"We are again seeing ERP implementations geared to specific industries, as well as companies having a central administrative ERP solution at headquarters that is fed by individual ERP implementations in its divisions, subsidiaries, factories, branches or departments," said Weismantel.

 

8. Web ERP

Software as a Service (SaaS) has long been used for secondary functions such as backup. But executives have been reluctant to entrust the corporate crown jewels to SaaS — and ERP falls in that category. Despite that, ERP is beginning to show its head as a service delivered over the Web, thanks in part to online CRM's strong acceptance.

"On-demand and SaaS offerings have increased the choices for ERP software purchasers and deployment options," said Himmelberger.

 

9. ROI Matters

ERP has often been held in a kind of religious zeal by its champions. Despite massive costs to rip out mainframe systems, convert data to a new format and implement ERP across the enterprise, some projects were allowed to run way over budget without complaint. It was the way forward, after all. Those days are gone. Organizations specifying ERP are focusing much more on clearly defining a business case and demanding return on investment (ROI).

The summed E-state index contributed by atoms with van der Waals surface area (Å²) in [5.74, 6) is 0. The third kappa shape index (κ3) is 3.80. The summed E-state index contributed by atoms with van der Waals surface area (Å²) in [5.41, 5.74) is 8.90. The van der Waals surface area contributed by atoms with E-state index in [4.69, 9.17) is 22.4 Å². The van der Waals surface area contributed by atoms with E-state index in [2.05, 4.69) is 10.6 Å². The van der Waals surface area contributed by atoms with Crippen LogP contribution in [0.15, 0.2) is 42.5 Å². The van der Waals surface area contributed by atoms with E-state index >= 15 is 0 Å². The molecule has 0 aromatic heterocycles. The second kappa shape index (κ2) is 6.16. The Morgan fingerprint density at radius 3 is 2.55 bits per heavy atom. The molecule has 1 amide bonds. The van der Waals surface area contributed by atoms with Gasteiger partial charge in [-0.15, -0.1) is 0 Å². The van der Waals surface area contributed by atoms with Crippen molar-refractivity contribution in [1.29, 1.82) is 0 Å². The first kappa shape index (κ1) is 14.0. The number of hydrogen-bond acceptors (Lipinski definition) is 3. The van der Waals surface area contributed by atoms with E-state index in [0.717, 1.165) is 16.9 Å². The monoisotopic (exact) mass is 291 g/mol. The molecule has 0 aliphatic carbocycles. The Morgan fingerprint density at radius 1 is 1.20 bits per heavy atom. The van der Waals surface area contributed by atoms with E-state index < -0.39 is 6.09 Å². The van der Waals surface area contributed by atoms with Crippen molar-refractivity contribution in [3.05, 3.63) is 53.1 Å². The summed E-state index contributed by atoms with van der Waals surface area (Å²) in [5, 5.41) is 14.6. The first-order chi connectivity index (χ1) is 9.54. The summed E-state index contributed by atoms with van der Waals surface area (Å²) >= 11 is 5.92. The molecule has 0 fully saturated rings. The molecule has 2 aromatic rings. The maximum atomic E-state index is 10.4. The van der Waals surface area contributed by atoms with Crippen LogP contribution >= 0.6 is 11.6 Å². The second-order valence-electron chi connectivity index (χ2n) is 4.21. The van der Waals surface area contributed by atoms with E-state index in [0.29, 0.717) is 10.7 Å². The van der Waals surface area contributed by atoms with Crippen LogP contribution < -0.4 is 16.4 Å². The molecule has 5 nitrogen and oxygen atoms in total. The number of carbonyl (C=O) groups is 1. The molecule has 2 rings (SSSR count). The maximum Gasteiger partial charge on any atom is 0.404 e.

"Purchases tend to be smaller and more frequent, as rapid ROI becomes more and more essential to buyers," said Himmelberger.

 

10. Mobile ERP

The mobile device market keeps shifting and changing. iPads, iPhones, smartphones and more are now everyday business tools. Thus ERP suites have to keep pace.

"Mobile applications will continue to proliferate, driving functionality out towards employees," said Himmelberger. "Mobile and other self-service options lower costs and increase transaction quality while improving timeliness."